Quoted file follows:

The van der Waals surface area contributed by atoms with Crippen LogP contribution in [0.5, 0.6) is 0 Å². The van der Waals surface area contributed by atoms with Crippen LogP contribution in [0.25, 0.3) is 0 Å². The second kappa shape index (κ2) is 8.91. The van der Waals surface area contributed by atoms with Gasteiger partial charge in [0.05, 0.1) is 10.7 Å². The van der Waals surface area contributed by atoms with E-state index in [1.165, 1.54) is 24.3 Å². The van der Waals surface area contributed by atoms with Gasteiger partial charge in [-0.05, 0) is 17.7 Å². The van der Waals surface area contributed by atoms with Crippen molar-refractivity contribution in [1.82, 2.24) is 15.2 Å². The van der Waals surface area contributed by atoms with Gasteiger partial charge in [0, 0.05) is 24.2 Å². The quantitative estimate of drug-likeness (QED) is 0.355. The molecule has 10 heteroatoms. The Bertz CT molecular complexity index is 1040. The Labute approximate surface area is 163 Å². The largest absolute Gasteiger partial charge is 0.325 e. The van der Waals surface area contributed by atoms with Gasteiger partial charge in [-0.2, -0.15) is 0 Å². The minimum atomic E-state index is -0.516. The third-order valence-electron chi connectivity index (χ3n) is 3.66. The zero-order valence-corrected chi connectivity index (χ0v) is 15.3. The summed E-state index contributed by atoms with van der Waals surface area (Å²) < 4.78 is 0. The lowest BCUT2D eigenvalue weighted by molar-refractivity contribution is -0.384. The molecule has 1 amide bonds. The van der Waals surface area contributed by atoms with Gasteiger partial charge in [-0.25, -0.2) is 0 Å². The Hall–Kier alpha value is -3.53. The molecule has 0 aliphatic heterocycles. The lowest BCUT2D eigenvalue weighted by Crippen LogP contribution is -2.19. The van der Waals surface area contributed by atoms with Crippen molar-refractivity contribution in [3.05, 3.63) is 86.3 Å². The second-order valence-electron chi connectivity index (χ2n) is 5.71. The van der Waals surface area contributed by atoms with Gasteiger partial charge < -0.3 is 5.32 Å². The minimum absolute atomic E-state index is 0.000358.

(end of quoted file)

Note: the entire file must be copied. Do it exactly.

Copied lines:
The van der Waals surface area contributed by atoms with Crippen LogP contribution in [0.5, 0.6) is 0 Å². The van der Waals surface area contributed by atoms with Crippen LogP contribution in [0.25, 0.3) is 0 Å². The second kappa shape index (κ2) is 8.91. The van der Waals surface area contributed by atoms with Gasteiger partial charge in [0.05, 0.1) is 10.7 Å². The van der Waals surface area contributed by atoms with E-state index in [1.165, 1.54) is 24.3 Å². The van der Waals surface area contributed by atoms with Gasteiger partial charge in [-0.05, 0) is 17.7 Å². The van der Waals surface area contributed by atoms with Crippen molar-refractivity contribution in [1.82, 2.24) is 15.2 Å². The van der Waals surface area contributed by atoms with Gasteiger partial charge in [0, 0.05) is 24.2 Å². The quantitative estimate of drug-likeness (QED) is 0.355. The molecule has 10 heteroatoms. The Bertz CT molecular complexity index is 1040. The Labute approximate surface area is 163 Å². The largest absolute Gasteiger partial charge is 0.325 e. The van der Waals surface area contributed by atoms with Gasteiger partial charge in [-0.2, -0.15) is 0 Å². The minimum atomic E-state index is -0.516. The third-order valence-electron chi connectivity index (χ3n) is 3.66. The zero-order valence-corrected chi connectivity index (χ0v) is 15.3. The summed E-state index contributed by atoms with van der Waals surface area (Å²) < 4.78 is 0. The lowest BCUT2D eigenvalue weighted by molar-refractivity contribution is -0.384. The molecule has 1 amide bonds. The van der Waals surface area contributed by atoms with Gasteiger partial charge in [-0.25, -0.2) is 0 Å². The Hall–Kier alpha value is -3.53. The molecule has 0 aliphatic heterocycles. The lowest BCUT2D eigenvalue weighted by Crippen LogP contribution is -2.19. The van der Waals surface area contributed by atoms with Crippen molar-refractivity contribution in [3.05, 3.63) is 86.3 Å². The second-order valence-electron chi connectivity index (χ2n) is 5.71. The van der Waals surface area contributed by atoms with Gasteiger partial charge < -0.3 is 5.32 Å². The minimum absolute atomic E-state index is 0.000358.